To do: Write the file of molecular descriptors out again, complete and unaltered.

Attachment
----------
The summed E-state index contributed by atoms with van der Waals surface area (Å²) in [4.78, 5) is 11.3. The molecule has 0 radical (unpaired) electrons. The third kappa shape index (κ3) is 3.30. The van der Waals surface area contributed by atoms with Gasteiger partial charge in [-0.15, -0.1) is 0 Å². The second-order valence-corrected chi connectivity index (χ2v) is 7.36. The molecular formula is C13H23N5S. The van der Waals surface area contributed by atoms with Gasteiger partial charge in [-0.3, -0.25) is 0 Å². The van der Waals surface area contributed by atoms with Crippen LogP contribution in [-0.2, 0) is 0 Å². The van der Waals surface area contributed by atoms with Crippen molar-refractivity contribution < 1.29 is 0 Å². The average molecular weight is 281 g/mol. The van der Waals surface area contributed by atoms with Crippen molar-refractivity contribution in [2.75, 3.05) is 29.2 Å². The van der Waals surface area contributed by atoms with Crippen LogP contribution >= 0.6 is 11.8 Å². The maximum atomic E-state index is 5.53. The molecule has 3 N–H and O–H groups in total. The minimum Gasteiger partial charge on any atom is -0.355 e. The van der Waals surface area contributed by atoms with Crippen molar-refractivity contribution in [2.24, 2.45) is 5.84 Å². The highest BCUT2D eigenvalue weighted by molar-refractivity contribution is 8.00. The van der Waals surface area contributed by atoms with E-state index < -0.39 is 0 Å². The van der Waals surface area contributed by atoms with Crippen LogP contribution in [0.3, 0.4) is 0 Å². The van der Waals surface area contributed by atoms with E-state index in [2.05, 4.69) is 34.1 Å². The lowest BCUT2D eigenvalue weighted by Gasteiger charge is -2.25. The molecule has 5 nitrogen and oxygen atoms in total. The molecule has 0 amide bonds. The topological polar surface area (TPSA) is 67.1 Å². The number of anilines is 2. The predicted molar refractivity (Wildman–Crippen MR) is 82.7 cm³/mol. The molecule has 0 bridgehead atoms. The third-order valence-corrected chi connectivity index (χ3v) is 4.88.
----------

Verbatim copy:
The summed E-state index contributed by atoms with van der Waals surface area (Å²) in [4.78, 5) is 11.3. The molecule has 0 radical (unpaired) electrons. The third kappa shape index (κ3) is 3.30. The van der Waals surface area contributed by atoms with Gasteiger partial charge in [-0.15, -0.1) is 0 Å². The second-order valence-corrected chi connectivity index (χ2v) is 7.36. The molecular formula is C13H23N5S. The van der Waals surface area contributed by atoms with Gasteiger partial charge in [-0.3, -0.25) is 0 Å². The van der Waals surface area contributed by atoms with Crippen LogP contribution in [-0.2, 0) is 0 Å². The van der Waals surface area contributed by atoms with Crippen molar-refractivity contribution < 1.29 is 0 Å². The average molecular weight is 281 g/mol. The van der Waals surface area contributed by atoms with Crippen molar-refractivity contribution in [2.75, 3.05) is 29.2 Å². The van der Waals surface area contributed by atoms with Crippen LogP contribution >= 0.6 is 11.8 Å². The maximum atomic E-state index is 5.53. The molecule has 3 N–H and O–H groups in total. The minimum Gasteiger partial charge on any atom is -0.355 e. The van der Waals surface area contributed by atoms with Crippen molar-refractivity contribution in [2.24, 2.45) is 5.84 Å². The highest BCUT2D eigenvalue weighted by molar-refractivity contribution is 8.00. The van der Waals surface area contributed by atoms with E-state index < -0.39 is 0 Å². The van der Waals surface area contributed by atoms with Crippen LogP contribution in [0.3, 0.4) is 0 Å². The van der Waals surface area contributed by atoms with E-state index in [2.05, 4.69) is 34.1 Å². The lowest BCUT2D eigenvalue weighted by Gasteiger charge is -2.25. The molecule has 5 nitrogen and oxygen atoms in total. The molecule has 0 amide bonds. The topological polar surface area (TPSA) is 67.1 Å². The number of anilines is 2. The predicted molar refractivity (Wildman–Crippen MR) is 82.7 cm³/mol. The molecule has 0 bridgehead atoms. The third-order valence-corrected chi connectivity index (χ3v) is 4.88.